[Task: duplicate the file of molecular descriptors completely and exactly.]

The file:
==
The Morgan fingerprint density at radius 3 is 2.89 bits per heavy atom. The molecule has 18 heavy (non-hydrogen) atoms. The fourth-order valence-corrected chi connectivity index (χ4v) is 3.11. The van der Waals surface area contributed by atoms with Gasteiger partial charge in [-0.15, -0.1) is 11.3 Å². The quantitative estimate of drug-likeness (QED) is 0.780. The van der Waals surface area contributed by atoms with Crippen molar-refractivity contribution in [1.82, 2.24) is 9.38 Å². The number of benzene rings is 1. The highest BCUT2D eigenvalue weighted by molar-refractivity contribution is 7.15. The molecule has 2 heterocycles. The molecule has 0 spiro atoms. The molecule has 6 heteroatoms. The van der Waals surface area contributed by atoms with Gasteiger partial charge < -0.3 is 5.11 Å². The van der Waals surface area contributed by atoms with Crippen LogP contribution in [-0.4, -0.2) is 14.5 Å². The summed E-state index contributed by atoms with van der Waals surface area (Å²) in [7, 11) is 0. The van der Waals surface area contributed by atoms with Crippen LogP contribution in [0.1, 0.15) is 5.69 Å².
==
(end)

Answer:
The Morgan fingerprint density at radius 3 is 2.89 bits per heavy atom. The molecule has 18 heavy (non-hydrogen) atoms. The fourth-order valence-corrected chi connectivity index (χ4v) is 3.11. The van der Waals surface area contributed by atoms with Gasteiger partial charge in [-0.15, -0.1) is 11.3 Å². The quantitative estimate of drug-likeness (QED) is 0.780. The van der Waals surface area contributed by atoms with Crippen molar-refractivity contribution in [1.82, 2.24) is 9.38 Å². The number of benzene rings is 1. The highest BCUT2D eigenvalue weighted by molar-refractivity contribution is 7.15. The molecule has 2 heterocycles. The molecule has 0 spiro atoms. The molecule has 6 heteroatoms. The van der Waals surface area contributed by atoms with Gasteiger partial charge < -0.3 is 5.11 Å². The van der Waals surface area contributed by atoms with Crippen LogP contribution in [-0.4, -0.2) is 14.5 Å². The summed E-state index contributed by atoms with van der Waals surface area (Å²) in [7, 11) is 0. The van der Waals surface area contributed by atoms with Crippen LogP contribution in [0.1, 0.15) is 5.69 Å².